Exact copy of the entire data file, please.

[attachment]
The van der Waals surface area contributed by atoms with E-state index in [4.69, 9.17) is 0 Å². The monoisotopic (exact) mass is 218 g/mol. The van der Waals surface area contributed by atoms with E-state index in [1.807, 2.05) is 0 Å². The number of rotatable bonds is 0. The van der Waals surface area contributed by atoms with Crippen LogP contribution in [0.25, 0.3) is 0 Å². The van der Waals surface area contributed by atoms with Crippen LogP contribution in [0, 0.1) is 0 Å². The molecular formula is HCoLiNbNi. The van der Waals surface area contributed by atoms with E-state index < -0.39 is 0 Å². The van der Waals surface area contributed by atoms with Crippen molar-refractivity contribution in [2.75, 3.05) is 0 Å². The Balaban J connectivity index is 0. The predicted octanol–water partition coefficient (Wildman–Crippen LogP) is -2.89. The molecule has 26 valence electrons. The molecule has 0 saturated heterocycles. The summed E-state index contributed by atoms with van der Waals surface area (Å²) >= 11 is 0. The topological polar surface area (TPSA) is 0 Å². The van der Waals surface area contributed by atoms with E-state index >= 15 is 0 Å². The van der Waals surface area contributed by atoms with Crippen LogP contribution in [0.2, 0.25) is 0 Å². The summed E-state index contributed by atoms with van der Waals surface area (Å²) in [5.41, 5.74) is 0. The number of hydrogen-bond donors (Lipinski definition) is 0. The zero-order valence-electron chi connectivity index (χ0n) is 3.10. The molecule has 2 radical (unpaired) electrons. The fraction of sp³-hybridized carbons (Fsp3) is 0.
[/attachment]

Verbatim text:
The van der Waals surface area contributed by atoms with E-state index in [4.69, 9.17) is 0 Å². The monoisotopic (exact) mass is 218 g/mol. The van der Waals surface area contributed by atoms with E-state index in [1.807, 2.05) is 0 Å². The number of rotatable bonds is 0. The van der Waals surface area contributed by atoms with Crippen LogP contribution in [0.25, 0.3) is 0 Å². The van der Waals surface area contributed by atoms with Crippen LogP contribution in [0, 0.1) is 0 Å². The molecular formula is HCoLiNbNi. The van der Waals surface area contributed by atoms with E-state index < -0.39 is 0 Å². The van der Waals surface area contributed by atoms with Crippen molar-refractivity contribution in [2.75, 3.05) is 0 Å². The Balaban J connectivity index is 0. The predicted octanol–water partition coefficient (Wildman–Crippen LogP) is -2.89. The molecule has 26 valence electrons. The molecule has 0 saturated heterocycles. The summed E-state index contributed by atoms with van der Waals surface area (Å²) >= 11 is 0. The topological polar surface area (TPSA) is 0 Å². The van der Waals surface area contributed by atoms with E-state index >= 15 is 0 Å². The van der Waals surface area contributed by atoms with Crippen LogP contribution in [0.2, 0.25) is 0 Å². The summed E-state index contributed by atoms with van der Waals surface area (Å²) in [5.41, 5.74) is 0. The number of hydrogen-bond donors (Lipinski definition) is 0. The zero-order valence-electron chi connectivity index (χ0n) is 3.10. The molecule has 2 radical (unpaired) electrons. The fraction of sp³-hybridized carbons (Fsp3) is 0.